How is it possible for a two-time all-star defensive back to fly under the radar?
Richard Leonard has been one of the CFL’s most consistent defensive backs over the past three years. Maybe it’s because he played alongside a superstar like Delvin Breaux, but he remains an underappreciated player league-wide.
Leonard enjoyed a fantastic career at Florida International University (FIU) as a cornerback and kick returner.
Through his first two seasons with the team (2011-12) he recorded 103 total tackles, three tackles for loss, 16 knockdowns, three interceptions, one forced fumble, and one fumble recovery. He also scored two touchdowns on special teams, one of which came on a 100-yard kickoff return.
That was when adversity struck. Leonard had fallen behind in the classroom and was ruled academically ineligible for the 2013 season, forcing him to take a redshirt.
“I felt like I let my team down,” Leonard told the Miami Herald in 2016. “I also let my family and myself down. I just needed to work on getting in my schoolwork and staying in shape for the 2014 year.”
That’s exactly what Leonard did, returning for the 2014 season ready to play. He made another 102 total tackles, 3.5 tackles for loss, six interceptions, 21 knockdowns, four fumble recoveries, and two forced fumbles over his final two seasons with the Golden Panthers. He also continued to excel on special teams, averaging 23.5 yards on kickoff returns and bringing a punt back for a 74-yard touchdown.
Leonard finished his college career third all-time in FIU history with nine interceptions. He sits one spot behind former CFL defensive back Anthony Gaitor (eleven) and two spots ahead of former NFL second-round draft pick Johnathan Cyprien (seven).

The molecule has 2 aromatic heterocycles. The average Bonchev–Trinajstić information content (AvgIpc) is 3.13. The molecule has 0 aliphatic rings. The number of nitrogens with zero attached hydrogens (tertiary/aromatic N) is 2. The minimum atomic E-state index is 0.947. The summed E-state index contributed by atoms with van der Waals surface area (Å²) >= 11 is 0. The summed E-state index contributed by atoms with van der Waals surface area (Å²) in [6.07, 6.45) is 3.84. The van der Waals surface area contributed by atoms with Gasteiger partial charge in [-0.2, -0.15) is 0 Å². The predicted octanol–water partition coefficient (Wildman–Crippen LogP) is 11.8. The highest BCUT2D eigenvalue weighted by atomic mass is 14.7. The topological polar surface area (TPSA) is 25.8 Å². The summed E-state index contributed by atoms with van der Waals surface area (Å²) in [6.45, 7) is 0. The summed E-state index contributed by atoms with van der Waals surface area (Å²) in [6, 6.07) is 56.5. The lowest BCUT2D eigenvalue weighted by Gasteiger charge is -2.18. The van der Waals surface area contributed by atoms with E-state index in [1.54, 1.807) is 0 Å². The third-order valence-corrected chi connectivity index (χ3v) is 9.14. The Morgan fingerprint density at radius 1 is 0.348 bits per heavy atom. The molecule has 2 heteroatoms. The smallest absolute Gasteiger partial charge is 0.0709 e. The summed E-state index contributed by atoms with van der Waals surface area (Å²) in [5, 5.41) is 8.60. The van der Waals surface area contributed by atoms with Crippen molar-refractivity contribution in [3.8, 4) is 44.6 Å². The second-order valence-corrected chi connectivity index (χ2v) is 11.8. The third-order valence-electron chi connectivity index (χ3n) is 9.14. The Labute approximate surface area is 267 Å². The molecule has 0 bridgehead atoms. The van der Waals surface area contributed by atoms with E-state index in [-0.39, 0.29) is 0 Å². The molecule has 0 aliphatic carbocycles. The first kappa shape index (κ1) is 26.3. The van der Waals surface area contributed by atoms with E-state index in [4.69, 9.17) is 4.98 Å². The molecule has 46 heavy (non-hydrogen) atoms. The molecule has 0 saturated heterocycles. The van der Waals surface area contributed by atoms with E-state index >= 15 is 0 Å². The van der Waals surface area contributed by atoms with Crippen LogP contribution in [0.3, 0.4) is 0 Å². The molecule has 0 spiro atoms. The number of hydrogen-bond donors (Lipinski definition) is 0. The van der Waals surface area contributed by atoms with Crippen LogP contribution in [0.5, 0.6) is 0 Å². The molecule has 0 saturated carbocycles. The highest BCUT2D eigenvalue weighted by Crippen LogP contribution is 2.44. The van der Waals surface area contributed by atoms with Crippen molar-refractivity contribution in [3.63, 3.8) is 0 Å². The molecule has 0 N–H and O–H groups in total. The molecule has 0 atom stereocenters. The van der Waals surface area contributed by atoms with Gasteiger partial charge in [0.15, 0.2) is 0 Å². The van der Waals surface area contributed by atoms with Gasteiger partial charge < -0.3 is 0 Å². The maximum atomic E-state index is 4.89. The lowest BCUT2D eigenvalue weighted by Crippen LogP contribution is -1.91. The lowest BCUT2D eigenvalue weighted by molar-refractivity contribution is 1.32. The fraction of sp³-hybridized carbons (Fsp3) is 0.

The NFL showed interest in the Miami native, though his lack of size — five-foot-nine and 189 pounds — was an area of concern. He ran a stellar 4.39 forty-yard dash at his pro day, but that wasn’t enough for Leonard to be selected in the 2016 NFL draft.
He signed with the Houston Texans as an undrafted free agent, but a hamstring injury kept him from fully participating in training camp. He was waived in July and then released with an injury settlement in August.
Leonard signed with the Hamilton Tiger-Cats the following year and made the team outright, starting all 18 regular season games. He recorded 73 total tackles, seven interceptions, and one forced fumble en route to being named the team’s Most Outstanding Rookie and an East Division all-star.
The 29-year-old missed five games in 2018 due to injury but still made 51 tackles and one interception. He improved on those numbers this past season when he posted 55 tackles, four interceptions, and two forced fumbles in 18 starts. He was named a CFL all-star for the first time in his career and added nine tackles and one interception in two postseason games.
Leonard commanded more money on the open market than Hamilton could afford to pay him, which is why he signed a one-year deal with the Calgary Stampeders worth $115,000. The team lost halfbacks Brandon Smith and DaShaun Amos to retirement and the NFL, respectively, so the signing was a perfect fit.
It’s impossible to know what Leonard would have achieved with the Stampeders in 2020, but I believe he would have continued to establish himself as one of the league’s best defensive backs. He is currently set to become a free agent in February 2020.
3DownNation is unveiling its list of the top 100 active CFL players. To read the criteria for player eligibility, click here. The list to date can be found below.
91. REC Armanti Edwards, Edmonton Football Team
92. RB C.J. Gable, Free Agent
93. DT Mike Rose, Calgary Stampeders
94. REC S.J. Green, Free Agent
95. DB Mike Edem, Saskatchewan Roughriders
96. DL John Bowman, Montreal Alouettes
97. DB Taylor Loffler, Montreal Alouettes
98. QB Nick Arbuckle, Ottawa Redblacks
99. ST Mike Miller, Winnipeg Blue Bombers
100. DE Chris Casher, B.C. Lions